Date: 01 Feb 2014

Metacognitive Facilitation of Spontaneous Thought Processes: When Metacognition Helps the Wandering Mind Find Its Way

* Final gross prices may vary according to local VAT.

Get Access

Abstract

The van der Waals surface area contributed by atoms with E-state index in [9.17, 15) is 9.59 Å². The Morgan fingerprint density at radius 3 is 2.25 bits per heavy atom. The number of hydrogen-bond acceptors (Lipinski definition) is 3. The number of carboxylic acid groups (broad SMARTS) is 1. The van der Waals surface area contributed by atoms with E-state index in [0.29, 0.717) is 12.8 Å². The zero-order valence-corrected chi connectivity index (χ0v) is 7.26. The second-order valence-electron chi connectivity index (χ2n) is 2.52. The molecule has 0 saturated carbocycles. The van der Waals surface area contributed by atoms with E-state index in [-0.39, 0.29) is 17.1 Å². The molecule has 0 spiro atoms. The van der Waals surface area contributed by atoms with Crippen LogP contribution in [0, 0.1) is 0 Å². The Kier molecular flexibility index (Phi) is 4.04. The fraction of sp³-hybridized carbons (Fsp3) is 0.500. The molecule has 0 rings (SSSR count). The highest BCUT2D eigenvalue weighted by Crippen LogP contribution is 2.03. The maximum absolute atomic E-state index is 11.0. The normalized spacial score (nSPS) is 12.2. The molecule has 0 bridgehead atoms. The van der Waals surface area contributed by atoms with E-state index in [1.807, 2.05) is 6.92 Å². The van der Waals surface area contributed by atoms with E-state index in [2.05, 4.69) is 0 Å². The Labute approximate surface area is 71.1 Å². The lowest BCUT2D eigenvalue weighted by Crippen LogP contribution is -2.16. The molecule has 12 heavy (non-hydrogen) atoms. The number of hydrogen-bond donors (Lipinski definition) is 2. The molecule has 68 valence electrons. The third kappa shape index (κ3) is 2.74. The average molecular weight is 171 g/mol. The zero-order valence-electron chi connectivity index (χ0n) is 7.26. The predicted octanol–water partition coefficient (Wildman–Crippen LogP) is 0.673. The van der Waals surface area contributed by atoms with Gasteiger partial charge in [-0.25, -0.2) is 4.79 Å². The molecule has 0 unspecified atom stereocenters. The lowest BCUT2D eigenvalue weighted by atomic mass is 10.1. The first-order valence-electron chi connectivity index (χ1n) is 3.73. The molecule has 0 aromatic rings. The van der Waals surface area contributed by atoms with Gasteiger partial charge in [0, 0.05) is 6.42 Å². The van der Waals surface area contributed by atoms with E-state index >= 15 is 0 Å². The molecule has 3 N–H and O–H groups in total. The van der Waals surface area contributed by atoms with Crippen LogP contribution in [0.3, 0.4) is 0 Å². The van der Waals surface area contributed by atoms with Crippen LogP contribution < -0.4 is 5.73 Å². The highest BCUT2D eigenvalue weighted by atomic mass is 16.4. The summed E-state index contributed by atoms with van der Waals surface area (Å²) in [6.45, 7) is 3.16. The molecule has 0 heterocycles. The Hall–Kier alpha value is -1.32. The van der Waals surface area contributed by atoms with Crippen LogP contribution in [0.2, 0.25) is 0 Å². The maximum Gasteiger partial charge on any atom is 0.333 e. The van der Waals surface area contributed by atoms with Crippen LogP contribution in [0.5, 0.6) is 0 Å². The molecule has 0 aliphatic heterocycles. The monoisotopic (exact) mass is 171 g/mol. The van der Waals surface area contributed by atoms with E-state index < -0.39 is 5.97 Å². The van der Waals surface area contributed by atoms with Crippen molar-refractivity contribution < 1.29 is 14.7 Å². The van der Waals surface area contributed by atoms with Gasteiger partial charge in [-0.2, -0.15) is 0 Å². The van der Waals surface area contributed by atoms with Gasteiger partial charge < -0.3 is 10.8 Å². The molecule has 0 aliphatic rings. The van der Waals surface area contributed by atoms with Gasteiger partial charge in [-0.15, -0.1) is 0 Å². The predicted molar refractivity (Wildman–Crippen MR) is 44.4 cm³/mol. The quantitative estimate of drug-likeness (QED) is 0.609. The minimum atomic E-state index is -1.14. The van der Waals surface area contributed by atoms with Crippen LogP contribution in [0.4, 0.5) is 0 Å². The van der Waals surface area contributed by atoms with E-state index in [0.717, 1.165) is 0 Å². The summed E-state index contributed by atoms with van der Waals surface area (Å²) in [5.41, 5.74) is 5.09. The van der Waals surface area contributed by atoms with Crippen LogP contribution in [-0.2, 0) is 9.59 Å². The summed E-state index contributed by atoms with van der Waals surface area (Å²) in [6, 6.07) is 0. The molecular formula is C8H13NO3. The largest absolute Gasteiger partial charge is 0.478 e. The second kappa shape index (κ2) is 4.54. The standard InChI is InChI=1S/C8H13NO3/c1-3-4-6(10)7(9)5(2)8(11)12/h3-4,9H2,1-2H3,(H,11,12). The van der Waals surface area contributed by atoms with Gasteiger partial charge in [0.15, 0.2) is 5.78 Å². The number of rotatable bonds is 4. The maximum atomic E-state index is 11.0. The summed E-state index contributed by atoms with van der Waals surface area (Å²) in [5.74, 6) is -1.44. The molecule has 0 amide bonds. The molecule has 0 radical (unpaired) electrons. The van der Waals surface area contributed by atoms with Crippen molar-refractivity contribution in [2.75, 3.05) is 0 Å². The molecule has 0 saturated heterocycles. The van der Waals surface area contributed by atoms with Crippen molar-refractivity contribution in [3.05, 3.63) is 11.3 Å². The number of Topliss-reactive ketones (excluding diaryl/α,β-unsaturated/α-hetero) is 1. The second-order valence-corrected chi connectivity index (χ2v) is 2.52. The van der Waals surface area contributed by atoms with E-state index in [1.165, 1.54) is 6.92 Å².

Mind wandering (MW) and metacognition may give the impression of lying at the opposite poles of the spectrum of human cognition. MW involves undirected, spontaneous thought processes that often occur without our volition and sometimes despite our intentions. Metacognition, by contrast, involves the conscious, often intentional monitoring and evaluation of our own mental processes and behaviors. The neural correlates of MW and metacognition may also appear strictly distinct at first, considering the almost exclusive focus on default network regions’ involvement in MW, in contrast to the emphasis on higher order prefrontal regions’ role in metacognitive processing. In this chapter, we will argue that despite the apparent gulf between MW and metacognition, some of the most intriguing mental phenomena we humans are capable of experiencing involve an intimate, dynamic interplay between MW and metacognition. According to the standard view of their interaction, metacognition serves to correct the wandering mind, suppressing spontaneous thoughts and bringing attention back to more "worthwhile" tasks. In this chapter, we argue that this "negative" or suppressant view of their interactions represents only a part of the whole picture. Instead, we outline and discuss three examples of positive, facilitative interactions: creative thinking, mindfulness meditation, and lucid dreaming (being aware that one is dreaming while dreaming). We argue that at both the cognitive and neural levels, these phenomena appear to involve an intricate balance whereby spontaneous thought is allowed to arise naturally while at the same time accompanied by metacognitive monitoring of one’s mental content and state of awareness. In ideal cases, this symbiotic relationship results in metacognition facilitating or optimizing spontaneous thought processes, so that they become more creative, less intrusive, and more likely to lead to novel conclusion and realizations.